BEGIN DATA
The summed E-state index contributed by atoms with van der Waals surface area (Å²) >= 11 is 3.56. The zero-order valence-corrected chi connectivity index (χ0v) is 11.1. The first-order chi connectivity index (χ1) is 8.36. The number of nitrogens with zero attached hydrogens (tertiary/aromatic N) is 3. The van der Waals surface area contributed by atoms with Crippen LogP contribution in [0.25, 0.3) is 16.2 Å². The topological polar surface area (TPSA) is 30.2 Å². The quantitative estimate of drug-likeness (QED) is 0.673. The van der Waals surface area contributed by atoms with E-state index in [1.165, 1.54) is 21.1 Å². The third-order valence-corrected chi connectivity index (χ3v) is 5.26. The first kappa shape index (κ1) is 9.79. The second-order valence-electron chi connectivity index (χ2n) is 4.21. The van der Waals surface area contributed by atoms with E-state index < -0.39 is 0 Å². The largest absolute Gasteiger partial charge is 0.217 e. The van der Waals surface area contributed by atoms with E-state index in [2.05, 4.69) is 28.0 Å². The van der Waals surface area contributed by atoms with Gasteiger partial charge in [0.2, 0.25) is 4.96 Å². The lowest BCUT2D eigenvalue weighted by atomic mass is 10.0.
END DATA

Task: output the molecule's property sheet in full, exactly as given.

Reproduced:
The summed E-state index contributed by atoms with van der Waals surface area (Å²) >= 11 is 3.56. The zero-order valence-corrected chi connectivity index (χ0v) is 11.1. The first-order chi connectivity index (χ1) is 8.36. The number of nitrogens with zero attached hydrogens (tertiary/aromatic N) is 3. The van der Waals surface area contributed by atoms with Crippen LogP contribution in [0.25, 0.3) is 16.2 Å². The topological polar surface area (TPSA) is 30.2 Å². The quantitative estimate of drug-likeness (QED) is 0.673. The van der Waals surface area contributed by atoms with E-state index in [1.165, 1.54) is 21.1 Å². The third-order valence-corrected chi connectivity index (χ3v) is 5.26. The first kappa shape index (κ1) is 9.79. The second-order valence-electron chi connectivity index (χ2n) is 4.21. The van der Waals surface area contributed by atoms with E-state index < -0.39 is 0 Å². The largest absolute Gasteiger partial charge is 0.217 e. The van der Waals surface area contributed by atoms with E-state index in [2.05, 4.69) is 28.0 Å². The van der Waals surface area contributed by atoms with Gasteiger partial charge in [0.2, 0.25) is 4.96 Å². The lowest BCUT2D eigenvalue weighted by atomic mass is 10.0.